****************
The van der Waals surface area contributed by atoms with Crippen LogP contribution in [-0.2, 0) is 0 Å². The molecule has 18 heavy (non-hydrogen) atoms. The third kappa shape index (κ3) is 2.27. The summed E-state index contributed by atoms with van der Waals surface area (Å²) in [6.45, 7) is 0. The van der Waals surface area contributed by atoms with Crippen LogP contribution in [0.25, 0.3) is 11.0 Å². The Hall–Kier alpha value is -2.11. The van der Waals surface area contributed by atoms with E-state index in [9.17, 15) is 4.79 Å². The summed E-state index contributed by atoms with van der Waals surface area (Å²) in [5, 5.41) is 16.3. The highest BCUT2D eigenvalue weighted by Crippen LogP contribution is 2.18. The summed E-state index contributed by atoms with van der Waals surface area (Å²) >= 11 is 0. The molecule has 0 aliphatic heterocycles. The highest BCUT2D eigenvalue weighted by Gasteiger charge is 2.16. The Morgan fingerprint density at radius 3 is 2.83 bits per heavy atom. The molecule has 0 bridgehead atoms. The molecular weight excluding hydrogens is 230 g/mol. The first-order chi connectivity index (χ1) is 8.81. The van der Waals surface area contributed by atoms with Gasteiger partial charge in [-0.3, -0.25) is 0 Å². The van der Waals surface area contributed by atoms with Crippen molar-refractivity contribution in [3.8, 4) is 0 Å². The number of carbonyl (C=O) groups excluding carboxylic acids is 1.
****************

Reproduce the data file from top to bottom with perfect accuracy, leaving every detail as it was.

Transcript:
The van der Waals surface area contributed by atoms with Crippen LogP contribution in [-0.2, 0) is 0 Å². The molecule has 18 heavy (non-hydrogen) atoms. The third kappa shape index (κ3) is 2.27. The summed E-state index contributed by atoms with van der Waals surface area (Å²) in [6.45, 7) is 0. The van der Waals surface area contributed by atoms with Crippen LogP contribution in [0.25, 0.3) is 11.0 Å². The Hall–Kier alpha value is -2.11. The van der Waals surface area contributed by atoms with E-state index in [9.17, 15) is 4.79 Å². The summed E-state index contributed by atoms with van der Waals surface area (Å²) in [5, 5.41) is 16.3. The highest BCUT2D eigenvalue weighted by Crippen LogP contribution is 2.18. The summed E-state index contributed by atoms with van der Waals surface area (Å²) >= 11 is 0. The molecule has 0 aliphatic heterocycles. The highest BCUT2D eigenvalue weighted by Gasteiger charge is 2.16. The Morgan fingerprint density at radius 3 is 2.83 bits per heavy atom. The molecule has 0 bridgehead atoms. The molecular weight excluding hydrogens is 230 g/mol. The first-order chi connectivity index (χ1) is 8.81. The van der Waals surface area contributed by atoms with Gasteiger partial charge in [-0.3, -0.25) is 0 Å². The van der Waals surface area contributed by atoms with Crippen molar-refractivity contribution in [3.8, 4) is 0 Å². The number of carbonyl (C=O) groups excluding carboxylic acids is 1.